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What one developer learned about creating immersive environments from Roblox

Immersion is a term that's bandied about a lot in the games industry, but what does it mean in practise and how can developers turn that nebulous concept into something tangible?

Speaking at Connect 2022, a development conference hosted by Roblox, Melon's director of world and environment 'ebur1n' dished out some actionable advice to help developers -- from Roblox and beyond -- ensure players become deeply involved in the worlds they build.

During the talk, ebur1n recommend using certain photography principles to help worlds make feel more alive. For instance, forced perspective can be leveraged to create optical illusions that warp perspectives and create rich, immersive environments -- while crucially saving time and money.

"[Forced perspectives] can be seen with objects that are scaled larger than they really are, or using structures to block sight lines. In several of these images (below) the background buildings are dramatically outselling the foreground structures, and this is done on purpose. It helps to populate the space without adding any extra work."

When using forced perspective, objects and buildings in the background can be less detailed than those in the foreground, which is a godsend when it comes to optimization. Effects like fog can also be added to create a barrier between players and certain assets, helping to deliver immersion without compromising performance.

Ebur1n also discussed how lighting can be used to create immersion, and said the tool is "one of the simplest ways" to pull players in. They recommended that Roblox developers in particular familiarize themselves with Roblox Studios' built-in lighting tools, explaining how specific properties should be manipulated depending on the type of experience you're attempting to create.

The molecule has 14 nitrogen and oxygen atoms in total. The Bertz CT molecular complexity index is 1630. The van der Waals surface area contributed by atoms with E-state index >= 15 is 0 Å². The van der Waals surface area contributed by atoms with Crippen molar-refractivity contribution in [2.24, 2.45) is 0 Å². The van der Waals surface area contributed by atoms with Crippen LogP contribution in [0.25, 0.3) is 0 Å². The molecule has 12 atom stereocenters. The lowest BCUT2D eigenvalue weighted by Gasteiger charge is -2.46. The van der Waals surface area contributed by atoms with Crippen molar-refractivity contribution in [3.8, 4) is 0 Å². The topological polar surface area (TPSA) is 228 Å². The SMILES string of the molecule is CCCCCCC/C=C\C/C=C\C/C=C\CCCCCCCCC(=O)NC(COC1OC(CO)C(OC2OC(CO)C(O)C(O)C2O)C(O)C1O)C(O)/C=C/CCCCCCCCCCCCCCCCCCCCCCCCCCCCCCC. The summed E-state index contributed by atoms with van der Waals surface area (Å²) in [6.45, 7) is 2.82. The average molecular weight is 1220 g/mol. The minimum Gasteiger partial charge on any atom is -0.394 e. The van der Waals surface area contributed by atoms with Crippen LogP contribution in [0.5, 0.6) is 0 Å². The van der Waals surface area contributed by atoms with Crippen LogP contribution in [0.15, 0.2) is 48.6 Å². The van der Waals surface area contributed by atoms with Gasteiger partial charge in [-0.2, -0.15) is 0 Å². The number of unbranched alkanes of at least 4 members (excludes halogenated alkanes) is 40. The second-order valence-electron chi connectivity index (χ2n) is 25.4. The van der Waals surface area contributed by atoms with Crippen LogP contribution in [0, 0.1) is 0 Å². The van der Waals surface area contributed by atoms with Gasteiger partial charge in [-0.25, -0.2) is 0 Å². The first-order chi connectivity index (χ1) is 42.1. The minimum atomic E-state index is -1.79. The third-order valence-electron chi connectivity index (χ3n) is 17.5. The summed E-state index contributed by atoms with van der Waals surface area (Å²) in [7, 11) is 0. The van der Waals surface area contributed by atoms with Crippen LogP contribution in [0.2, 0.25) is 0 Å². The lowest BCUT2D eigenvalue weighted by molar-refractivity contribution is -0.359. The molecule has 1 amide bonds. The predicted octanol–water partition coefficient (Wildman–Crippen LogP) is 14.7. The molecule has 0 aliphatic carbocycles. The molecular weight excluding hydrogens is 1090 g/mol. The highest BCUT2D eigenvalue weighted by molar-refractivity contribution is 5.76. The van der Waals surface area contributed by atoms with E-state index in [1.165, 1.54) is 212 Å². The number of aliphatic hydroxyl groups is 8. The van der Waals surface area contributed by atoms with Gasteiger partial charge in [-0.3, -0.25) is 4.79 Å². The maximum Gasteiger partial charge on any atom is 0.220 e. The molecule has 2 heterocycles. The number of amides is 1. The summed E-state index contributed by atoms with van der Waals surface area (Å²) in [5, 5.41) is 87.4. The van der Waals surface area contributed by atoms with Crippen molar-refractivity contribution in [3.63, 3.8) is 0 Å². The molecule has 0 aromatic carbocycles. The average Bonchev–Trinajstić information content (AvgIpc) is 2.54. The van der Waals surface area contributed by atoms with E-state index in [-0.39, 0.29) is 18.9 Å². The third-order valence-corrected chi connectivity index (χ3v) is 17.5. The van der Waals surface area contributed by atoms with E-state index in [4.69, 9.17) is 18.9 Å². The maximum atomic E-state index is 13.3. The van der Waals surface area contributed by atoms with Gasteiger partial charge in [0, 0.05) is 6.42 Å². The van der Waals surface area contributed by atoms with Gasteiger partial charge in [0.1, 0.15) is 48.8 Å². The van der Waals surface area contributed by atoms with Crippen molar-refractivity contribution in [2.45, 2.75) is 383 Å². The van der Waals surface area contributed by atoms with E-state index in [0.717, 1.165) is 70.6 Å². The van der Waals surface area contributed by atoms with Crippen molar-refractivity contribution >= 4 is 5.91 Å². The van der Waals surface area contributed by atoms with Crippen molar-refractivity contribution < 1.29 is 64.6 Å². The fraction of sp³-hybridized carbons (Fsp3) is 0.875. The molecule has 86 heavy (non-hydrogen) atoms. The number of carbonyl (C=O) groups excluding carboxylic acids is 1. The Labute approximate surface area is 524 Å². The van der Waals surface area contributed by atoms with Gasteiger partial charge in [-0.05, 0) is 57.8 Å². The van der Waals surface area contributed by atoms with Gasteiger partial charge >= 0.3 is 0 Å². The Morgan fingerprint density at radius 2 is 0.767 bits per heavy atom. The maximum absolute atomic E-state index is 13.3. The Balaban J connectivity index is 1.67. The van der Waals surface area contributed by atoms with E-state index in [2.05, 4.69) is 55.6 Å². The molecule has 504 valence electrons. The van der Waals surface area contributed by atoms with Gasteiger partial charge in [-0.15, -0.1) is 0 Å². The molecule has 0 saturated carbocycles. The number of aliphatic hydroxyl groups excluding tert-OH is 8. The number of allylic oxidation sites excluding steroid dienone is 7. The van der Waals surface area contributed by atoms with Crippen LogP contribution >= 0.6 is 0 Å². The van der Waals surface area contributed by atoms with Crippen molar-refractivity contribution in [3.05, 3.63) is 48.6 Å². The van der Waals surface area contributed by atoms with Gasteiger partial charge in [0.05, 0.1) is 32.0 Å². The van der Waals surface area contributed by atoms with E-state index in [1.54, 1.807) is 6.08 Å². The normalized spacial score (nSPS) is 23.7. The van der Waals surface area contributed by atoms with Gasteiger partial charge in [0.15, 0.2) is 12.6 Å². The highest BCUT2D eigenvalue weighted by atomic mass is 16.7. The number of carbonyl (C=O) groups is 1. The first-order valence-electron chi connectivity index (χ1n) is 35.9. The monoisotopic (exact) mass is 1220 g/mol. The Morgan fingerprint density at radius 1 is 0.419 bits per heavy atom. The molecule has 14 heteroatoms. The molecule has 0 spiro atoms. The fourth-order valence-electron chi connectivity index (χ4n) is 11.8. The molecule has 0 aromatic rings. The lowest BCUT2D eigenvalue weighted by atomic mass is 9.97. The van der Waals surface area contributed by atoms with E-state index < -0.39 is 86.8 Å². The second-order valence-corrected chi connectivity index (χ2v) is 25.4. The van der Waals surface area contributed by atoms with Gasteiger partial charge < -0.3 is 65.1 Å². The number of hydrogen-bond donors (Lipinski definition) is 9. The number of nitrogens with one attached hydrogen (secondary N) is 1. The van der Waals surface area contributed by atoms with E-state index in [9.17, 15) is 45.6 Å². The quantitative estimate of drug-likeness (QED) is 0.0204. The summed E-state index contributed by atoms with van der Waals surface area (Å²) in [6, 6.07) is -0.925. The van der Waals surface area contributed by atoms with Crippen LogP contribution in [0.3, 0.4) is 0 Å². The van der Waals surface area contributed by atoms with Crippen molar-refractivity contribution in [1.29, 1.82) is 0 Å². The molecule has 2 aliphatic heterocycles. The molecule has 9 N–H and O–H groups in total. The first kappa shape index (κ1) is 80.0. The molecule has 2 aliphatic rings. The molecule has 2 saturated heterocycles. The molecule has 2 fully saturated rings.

"In Roblox Studio, ambient and outdoor ambient are important for playing around with shadow. Ambient is normally referred to as the color of shadows, although more technically it's the colour of an object when there is a shadow. Altering these two properties can allow you to shift the mood and greatly aid in creating more fantastical environments," said Ebur1n.

"For creating more realistic environments, it may be better to play with the environment diffuse scale and environment speculator scale properties. Environment diffuse scale deals with how light is reflected on an object based on the object color. In some places it can be used in place of ambient and outdoor ambient.

"Environment speculator scale deals with light reflected on objects, depending on the environment. Adjusting this can give materials like metal more realistic reflections, allowing for more realistic enviroments."

Crucially, it's also important to experiment. Ebur1n added that it never hurts to embrace a trial-and-error philosophy to see what else you can conjure up. Off-piste experimentation might not always deliver results, but it can deepen your understanding of how certain tools combine and, if you're luck is in, could churn out something extraordinary.

Finally, when it comes to actually population your environments with users in mind, the key factors to keep in mind are scale and distance.

"Key locations should all be within sight and walking distance [of players]. It's important to make sure players can access points of interest quickly after spawning in a game," continued ebur1n.

"In this image we can see that every single point of interest is locate right where the player will spawn. This way you retain players for a longer period of time. If players are stuck in the middle of nowhere or unable to find something, players will leave your experience thinking there's either nothing there, or that it's too far away to care about."